7. Miserable interior quality and equipment, compared to its siblings from Skoda and Seat, as it's supposed to be most "posh" from three of them. Don't see many of these selling, unless the buyers order them online without first sitting in one.

  8. I'd dare say this is more a car fit for people in their 20s-30s single or couples only. It drives great, but the trunk isnt huge. If you live in snowy continent, its one of the cheaper 4wd options out there if you're looking to buy new. It's not supposed to be a luxury car, but short of the interior it got pretty much everything you would have ever wanted. If you have a fetish for soft touch material, it's not for you. All in all the car is great on the road and if you compare it against the xc40 2.0l it's pretty much 10k euro difference for soft touch materials with the same engine, 4wd and the same equipment. (give and take a few)
    People are way to hung up on the interior.

  9. Just had my Golf serviced at my local VW dealer and while there had a look at the T ROC.The price and the interior killed any thoughts of having a test drive.He said if specced with a DSG box it was as expensive as a Tiguan.

  10. This or the Q2 ? im a VW fan but it would be the Q2 for me. why? I hate cheap feel hard plastic interiors. I just would not be able to live with it knowing the interior in the Q2 was available.

  11. Why VW never go for look.The car looks dull and normal.No changes of the design.No sporty look and no attraction.Like an old lady.No challenge at all for Toyota,Honda and Mitsubitshi.Come on VW,must have look and class.

  12. Drove the T-ROC 1.5L 150ps and found it a marvellous car to drive . It is a pity VW did not make the extra effort to "soft touch" the dash . The 1.0L , 115ps I think should be more than adequate and what one saves on the engine could go into the spec , panoramic roof etc . I suppose for the plusher interior the Audi Q2 would be the default buy though more expensive . Rebecca would look great extolling the virtues of a Lada Neva !!

  13. Lovely, gorgeous, delightful, talented, entertaining and informative – the opposite of Shmee150; the blight of car channels, who, in contrast, is ugly, odious, arrogant, lisping and boring.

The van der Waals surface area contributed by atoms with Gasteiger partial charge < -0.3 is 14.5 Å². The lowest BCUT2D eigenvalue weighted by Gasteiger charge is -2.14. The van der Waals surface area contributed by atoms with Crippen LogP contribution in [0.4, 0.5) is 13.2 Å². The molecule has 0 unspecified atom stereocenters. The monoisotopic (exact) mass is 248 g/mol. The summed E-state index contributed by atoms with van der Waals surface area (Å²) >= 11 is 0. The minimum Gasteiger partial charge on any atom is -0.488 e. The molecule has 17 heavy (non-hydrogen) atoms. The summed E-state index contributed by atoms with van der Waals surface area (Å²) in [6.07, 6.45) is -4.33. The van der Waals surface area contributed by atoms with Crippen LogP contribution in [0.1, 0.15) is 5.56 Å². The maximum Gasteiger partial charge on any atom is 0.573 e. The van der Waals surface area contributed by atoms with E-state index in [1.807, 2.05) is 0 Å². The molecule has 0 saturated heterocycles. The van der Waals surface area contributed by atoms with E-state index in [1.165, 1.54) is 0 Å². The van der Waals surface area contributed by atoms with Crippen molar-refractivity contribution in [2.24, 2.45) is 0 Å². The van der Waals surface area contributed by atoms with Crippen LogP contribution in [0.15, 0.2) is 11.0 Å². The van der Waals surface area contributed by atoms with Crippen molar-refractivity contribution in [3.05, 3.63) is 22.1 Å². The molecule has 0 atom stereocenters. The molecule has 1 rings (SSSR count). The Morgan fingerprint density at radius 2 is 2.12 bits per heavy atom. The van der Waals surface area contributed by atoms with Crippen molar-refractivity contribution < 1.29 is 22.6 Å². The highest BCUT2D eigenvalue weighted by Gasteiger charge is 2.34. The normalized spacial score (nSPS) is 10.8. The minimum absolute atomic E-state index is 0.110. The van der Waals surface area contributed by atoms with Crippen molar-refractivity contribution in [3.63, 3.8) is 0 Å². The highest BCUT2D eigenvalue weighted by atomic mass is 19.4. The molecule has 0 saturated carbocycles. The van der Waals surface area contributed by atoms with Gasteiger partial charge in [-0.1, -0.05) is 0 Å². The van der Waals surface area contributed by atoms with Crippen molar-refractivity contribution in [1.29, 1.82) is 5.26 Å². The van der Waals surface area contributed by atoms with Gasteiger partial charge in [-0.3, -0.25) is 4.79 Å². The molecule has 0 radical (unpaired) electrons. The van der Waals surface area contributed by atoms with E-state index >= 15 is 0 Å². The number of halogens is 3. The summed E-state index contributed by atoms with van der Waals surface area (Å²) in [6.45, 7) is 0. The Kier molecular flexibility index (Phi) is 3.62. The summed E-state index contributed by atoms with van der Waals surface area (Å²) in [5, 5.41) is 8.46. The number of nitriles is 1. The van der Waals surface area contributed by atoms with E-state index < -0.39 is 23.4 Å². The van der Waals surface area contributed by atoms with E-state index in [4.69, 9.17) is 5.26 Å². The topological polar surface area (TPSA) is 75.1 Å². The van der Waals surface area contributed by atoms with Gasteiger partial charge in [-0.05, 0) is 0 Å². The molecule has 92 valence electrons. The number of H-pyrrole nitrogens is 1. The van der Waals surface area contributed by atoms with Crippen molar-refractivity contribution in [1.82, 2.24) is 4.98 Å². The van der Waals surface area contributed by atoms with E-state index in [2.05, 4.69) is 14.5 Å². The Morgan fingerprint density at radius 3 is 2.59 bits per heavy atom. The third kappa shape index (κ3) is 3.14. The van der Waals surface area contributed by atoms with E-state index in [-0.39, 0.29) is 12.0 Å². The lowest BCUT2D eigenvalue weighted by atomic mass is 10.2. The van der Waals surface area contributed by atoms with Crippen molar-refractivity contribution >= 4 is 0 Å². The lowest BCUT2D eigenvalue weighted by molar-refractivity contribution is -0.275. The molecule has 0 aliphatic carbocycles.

14. was considering purchasing one of these but the interior has put me off soo much, cheap plastic looked horrible in the video and it was a 18 plate imagine it after a few years, the interior going to have war scars. despite the interior i think it has alot of potential. very attractive car.

  15. Really cant get it… if I'm looking for a sporty feel (which I do) I'll never buy a bloody SUV – for T-Rock money I can (roughly said) take Golf which is more car in any possible way! People are idiots to buy this SUB shits!

  16. It’s a good size, nice curves, easy to get in the rear, not too big up front, probably goes quite fast if you really go for it, a head turner to, others will look at you go past and think how lucky you are to have it……the cars not bad either.

  17. Certainly looks gorgeous car . Smallest SUV from VW.
    Good looking .large enough, has enough space in rear seat , very safe, yet cheaper than many VW SUvs .

  18. Sounds like they gave you one for free. Basically it a good car but totally overpriced.. Every little upgrade costs a fortune

  19. It would be really practical if it was not for the sloping bottom.
    The rear is almost smaller usable size than a golf. And this is a problem on almost all of this class.
    The boot is just too small for the size of this car.

  20. it's one of the most worst and ugly cars i have ever seen . The vauxhall agila is better., Better fuel economy and more space and it look better. The center console is a leg restriction. I would have been better if the gear stick was part of the dash. Or better make it an automatic. The T-roc is a an awful plastic crap car. we are in the 21st century not the 80's. Stick with making Vans.

  21. Nice car let down by Ford like interior quality VW could learn a lot from skoda in that respect ive got one can't fault it for build quality inside and out nice badge too.

  22. Makes more sense to get a Dacia Duster and save thousands £££ but no-one will do that because they need to be seen in a car with a fancy badge. Guess what? Hitler created Volkswagen to make cars for everyone (the clue is in the name), look how that turned out…

  23. Which cars do you recommend when you say "if you move up the engine scale or add 4WD, we reccon you'll be paying a price which you would get a MUCH better car"? Thank you! (Great review btw!)